Open letter to South Africa’s students‚ universities and government‚ represented by Minister in the .
Sport Minister Fikile Mbalula, along with Sascoc president Gideon Sam, Sascoc chief executive Tubby Reddy and head of sport for the City of Durban, Vuzi Mazibuko, produced a slick presentation ahead of the other candidate for the 2022 Games, the Canadian city of Edmonton.
South Africa's ability and proven track record in hosting major events --including the football, rugby and cricket world cups -- was a strong theme of the presentation, as was the fact that sport was a powerful tool in uniting the country and that Africa was yet to stage the Commonwealth Games.
"We've gone through fire to get here and the 2030 plan requires sport to make the contribution to build South Africa into the giant on the continent of Africa," said Sam.
"We're bold enough to say that South Africa can host any event. We've shown that to the United Nations and the International Olympic Committee. We can say it is Africa's turn."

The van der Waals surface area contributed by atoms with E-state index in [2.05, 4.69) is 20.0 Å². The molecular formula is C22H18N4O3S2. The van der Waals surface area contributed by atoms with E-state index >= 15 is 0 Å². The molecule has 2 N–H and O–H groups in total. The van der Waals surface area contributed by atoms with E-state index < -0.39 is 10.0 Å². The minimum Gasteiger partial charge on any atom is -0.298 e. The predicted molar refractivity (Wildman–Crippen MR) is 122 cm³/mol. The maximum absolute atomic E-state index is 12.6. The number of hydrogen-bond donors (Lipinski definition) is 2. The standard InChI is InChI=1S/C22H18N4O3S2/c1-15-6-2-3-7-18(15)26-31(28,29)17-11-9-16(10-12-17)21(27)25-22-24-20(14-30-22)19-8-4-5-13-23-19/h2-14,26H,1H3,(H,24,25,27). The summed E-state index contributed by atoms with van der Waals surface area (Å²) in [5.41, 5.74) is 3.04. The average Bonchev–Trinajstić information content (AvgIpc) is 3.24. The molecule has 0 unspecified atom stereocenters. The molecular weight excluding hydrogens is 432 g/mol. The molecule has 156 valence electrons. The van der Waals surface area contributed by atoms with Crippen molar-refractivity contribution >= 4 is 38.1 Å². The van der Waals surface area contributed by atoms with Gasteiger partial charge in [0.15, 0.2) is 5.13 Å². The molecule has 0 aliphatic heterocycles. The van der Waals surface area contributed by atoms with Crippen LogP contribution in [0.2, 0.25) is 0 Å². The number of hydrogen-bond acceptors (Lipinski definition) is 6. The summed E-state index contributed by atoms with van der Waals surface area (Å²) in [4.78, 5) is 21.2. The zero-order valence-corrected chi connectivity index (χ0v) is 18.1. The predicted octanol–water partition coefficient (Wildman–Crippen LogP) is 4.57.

In a vibrant video shown to the general assembly, former president Nelson Mandela was shown casting his first vote in the 1994 elections in the City of Durban.
"We've shown that we have the investment, infrastructure and capacity to deliver world-class events," said Reddy.
The City of Durban has invested billions of rands (some R3.4bn) in sport.
"It's our turn, but more than the fact it's our turn is that we'll do a quality job," he said.
Mbalula pledged his support for Durban's bid.
"We guarantee the government will play its part in hosting the most successful sporting events in South Africa. The Commonwealth Games to us are important Games in terms of what we seek to achieve collectively over the years. It's our turn as the African continent.
"If you give [the Games] to Africa we guarantee you our 102 percent commitment in making it successful. Do it for Africa," the sports minister concluded.
The vote on the 2022 Commonwealth Games bid city will be conducted in Auckland on September 2 next year.